In fact, there is solid OECD evidence that public and private R&D are complementary. First, public laboratory infrastructure permits investigations whose payoff may be very large, but is too uncertain or unknowable for private firms to finance. Second, there are what economists Michael Bordt, Daood Hamdani and Pierre Therrien called in 2006 “spillover” effects from public R&D that “increase the chances of a successful outcome” in the private sector. Third, even in the shorter-run commercial sphere, public labs can be a necessary enabler or precondition for some business R&D.
This is clearly evident in the area of advanced materials research, which is crucial to modern manufacturing, since advanced manufactured products depend on selection and formulation of the right materials (such as alloys, plastics, ceramics, glass or carbon fibre composites and wood composites). Public R&D infrastructure provides laboratory services that, at least currently, are simply unobtainable (or, at best, are in very short supply) from commercial sources and, indeed, may never be provided by private organizations anywhere, no matter what incentives are available. Business will pay fairly for access to these R&D facilities, but only governments build them.
Neutron beam testing facilities are just one case of this market failure.
Business obviously finds such facilities to be necessary for the testing of parts and materials, but there is no real indication anywhere in the world that private investors will build them.
Public R&D facilities directly enable business research and development. They do this in ways that no tax incentive will, since no tax incentive will lead to a viable business case for building such facilities.
They also encourage business R&D in many indirect ways, many of them related to highly qualified personnel (HQP) in sciences and engineering. These facilities provide key development experiences for HQP who may spend a week, or a season, working in them at some point in their careers. Also, a country’s scientists and engineers — no matter where employed — benefit from the existence of good government laboratories at home when they do international work. Coming from a country with a solid public research establishment enhances their status at foreign institutions, helping them to share the resources and knowledge of international counterparts.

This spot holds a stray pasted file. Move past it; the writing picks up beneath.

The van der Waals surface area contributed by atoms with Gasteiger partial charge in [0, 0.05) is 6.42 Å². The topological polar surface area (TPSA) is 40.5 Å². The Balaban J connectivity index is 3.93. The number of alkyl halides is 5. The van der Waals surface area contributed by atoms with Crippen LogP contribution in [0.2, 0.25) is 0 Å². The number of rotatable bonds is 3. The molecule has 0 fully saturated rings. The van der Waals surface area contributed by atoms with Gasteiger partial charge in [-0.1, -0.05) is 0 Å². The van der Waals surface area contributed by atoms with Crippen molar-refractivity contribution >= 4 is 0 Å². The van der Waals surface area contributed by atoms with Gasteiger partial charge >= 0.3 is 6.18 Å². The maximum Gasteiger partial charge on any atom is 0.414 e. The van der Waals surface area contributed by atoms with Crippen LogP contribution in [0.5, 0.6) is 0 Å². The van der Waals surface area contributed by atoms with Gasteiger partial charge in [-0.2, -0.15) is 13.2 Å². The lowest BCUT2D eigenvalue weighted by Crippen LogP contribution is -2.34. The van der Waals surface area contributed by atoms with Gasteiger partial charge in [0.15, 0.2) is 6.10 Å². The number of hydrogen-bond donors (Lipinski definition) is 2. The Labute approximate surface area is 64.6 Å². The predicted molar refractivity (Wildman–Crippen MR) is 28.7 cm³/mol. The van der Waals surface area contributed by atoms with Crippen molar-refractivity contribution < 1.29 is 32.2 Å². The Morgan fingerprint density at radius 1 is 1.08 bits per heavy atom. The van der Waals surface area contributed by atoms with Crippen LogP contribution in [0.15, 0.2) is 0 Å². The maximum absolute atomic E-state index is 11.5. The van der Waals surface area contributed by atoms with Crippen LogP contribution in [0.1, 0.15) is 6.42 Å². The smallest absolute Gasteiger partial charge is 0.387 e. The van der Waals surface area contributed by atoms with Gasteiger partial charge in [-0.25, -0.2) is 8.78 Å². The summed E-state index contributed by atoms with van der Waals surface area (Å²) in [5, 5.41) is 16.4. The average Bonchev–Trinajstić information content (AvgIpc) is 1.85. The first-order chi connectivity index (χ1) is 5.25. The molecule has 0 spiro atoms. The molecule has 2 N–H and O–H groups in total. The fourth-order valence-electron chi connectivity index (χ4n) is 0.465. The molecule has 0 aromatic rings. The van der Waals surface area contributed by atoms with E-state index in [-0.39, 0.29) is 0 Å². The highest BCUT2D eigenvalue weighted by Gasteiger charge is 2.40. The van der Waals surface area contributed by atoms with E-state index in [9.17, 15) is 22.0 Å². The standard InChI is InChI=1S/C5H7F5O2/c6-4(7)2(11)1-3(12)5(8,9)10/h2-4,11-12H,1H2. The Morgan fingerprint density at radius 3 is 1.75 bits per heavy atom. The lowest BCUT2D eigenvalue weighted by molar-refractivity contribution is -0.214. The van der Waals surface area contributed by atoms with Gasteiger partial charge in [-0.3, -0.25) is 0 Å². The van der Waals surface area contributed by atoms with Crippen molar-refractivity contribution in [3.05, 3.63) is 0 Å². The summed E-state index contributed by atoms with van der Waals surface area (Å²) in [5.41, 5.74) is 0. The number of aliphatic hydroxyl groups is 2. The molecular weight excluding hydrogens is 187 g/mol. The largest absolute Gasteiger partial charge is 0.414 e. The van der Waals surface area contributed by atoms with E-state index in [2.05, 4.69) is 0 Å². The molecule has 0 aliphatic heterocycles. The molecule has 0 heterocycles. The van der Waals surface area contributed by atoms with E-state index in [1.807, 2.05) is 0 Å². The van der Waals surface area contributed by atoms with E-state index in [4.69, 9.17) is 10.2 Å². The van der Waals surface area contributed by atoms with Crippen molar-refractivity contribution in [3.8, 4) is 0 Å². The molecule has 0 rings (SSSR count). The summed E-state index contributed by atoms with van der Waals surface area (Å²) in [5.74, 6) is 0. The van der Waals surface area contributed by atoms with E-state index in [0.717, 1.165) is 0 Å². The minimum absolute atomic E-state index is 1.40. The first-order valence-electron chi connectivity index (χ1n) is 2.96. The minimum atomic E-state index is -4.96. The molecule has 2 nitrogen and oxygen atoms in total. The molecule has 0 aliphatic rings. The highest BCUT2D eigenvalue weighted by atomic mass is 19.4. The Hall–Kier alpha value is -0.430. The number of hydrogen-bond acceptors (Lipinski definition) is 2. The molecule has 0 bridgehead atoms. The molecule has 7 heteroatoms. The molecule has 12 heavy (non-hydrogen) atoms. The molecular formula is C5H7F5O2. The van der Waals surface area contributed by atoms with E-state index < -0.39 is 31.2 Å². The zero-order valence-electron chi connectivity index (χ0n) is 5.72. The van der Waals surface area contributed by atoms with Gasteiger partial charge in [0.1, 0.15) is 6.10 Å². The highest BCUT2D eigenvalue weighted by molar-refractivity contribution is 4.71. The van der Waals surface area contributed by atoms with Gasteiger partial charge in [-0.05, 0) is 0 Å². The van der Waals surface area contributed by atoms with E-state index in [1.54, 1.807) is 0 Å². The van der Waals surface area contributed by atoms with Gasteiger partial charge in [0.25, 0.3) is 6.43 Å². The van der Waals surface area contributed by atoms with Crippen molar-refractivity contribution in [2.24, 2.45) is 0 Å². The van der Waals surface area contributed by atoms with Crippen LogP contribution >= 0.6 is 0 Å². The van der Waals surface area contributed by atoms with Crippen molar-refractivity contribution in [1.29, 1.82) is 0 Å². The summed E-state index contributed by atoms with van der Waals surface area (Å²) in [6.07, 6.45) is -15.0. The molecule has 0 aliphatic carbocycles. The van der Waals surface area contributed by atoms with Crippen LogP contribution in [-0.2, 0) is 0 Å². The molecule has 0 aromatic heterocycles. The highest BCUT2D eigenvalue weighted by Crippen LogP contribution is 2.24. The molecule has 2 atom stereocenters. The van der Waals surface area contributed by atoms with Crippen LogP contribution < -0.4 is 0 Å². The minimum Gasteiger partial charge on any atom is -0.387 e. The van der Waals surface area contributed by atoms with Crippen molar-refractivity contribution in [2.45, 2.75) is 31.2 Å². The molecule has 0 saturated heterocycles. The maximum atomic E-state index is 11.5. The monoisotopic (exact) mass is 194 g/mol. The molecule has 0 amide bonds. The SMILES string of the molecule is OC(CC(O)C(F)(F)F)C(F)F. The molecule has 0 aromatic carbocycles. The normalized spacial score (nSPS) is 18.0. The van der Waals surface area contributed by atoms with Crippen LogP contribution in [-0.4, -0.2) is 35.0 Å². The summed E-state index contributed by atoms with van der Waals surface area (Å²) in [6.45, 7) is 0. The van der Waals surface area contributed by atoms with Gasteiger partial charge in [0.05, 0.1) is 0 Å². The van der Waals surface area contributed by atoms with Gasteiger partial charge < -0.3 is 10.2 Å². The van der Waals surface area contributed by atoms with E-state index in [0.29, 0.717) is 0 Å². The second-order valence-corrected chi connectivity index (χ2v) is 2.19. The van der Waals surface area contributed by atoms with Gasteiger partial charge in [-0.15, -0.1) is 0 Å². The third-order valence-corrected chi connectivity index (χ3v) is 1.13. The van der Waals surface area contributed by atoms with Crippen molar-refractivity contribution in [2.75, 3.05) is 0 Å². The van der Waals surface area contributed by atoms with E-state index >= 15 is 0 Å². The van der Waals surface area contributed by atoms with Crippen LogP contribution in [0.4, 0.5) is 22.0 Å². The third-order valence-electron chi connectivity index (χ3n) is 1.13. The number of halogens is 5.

The bottom line is that there are reasons why advanced, innovative economies build national research facilities — and why, on average, they do it on a larger scale than we do here in Canada. In the OECD’s survey of 38 industrial or industrializing countries (figure 2), Canada ranks 25th, far behind leading innovator countries (Korea is 2nd, Germany 3rd, the US 10th, Japan 11th and China 12th).
When Canada’s performance and recent policy thinking are placed in international context, a picture emerges of a country that is somewhat preoccupied with tax-incenting business R&D and gives comparatively little thought to its public sector research infrastructure. The current approach, if it is sustained, will simply bypass consideration of the contribution made by that infrastructure.
There should be due consideration given to the possibility that public laboratories play a central role in national innovation performance. The way to do this is to broaden our national dialogue about innovation by looking beyond the business sector, and asking such questions as: What assets do we have in our publicly funded research establishments? What have they contributed to Canadian innovation? What are their current linkages to industry research? Are these assets being funded and governed in optimal ways?
These questions are integral to innovation policy. The answers will tell us a great deal about the context in which business makes its R&D and innovation decisions. Asking them is essential to deciphering Canada’s national innovation puzzle.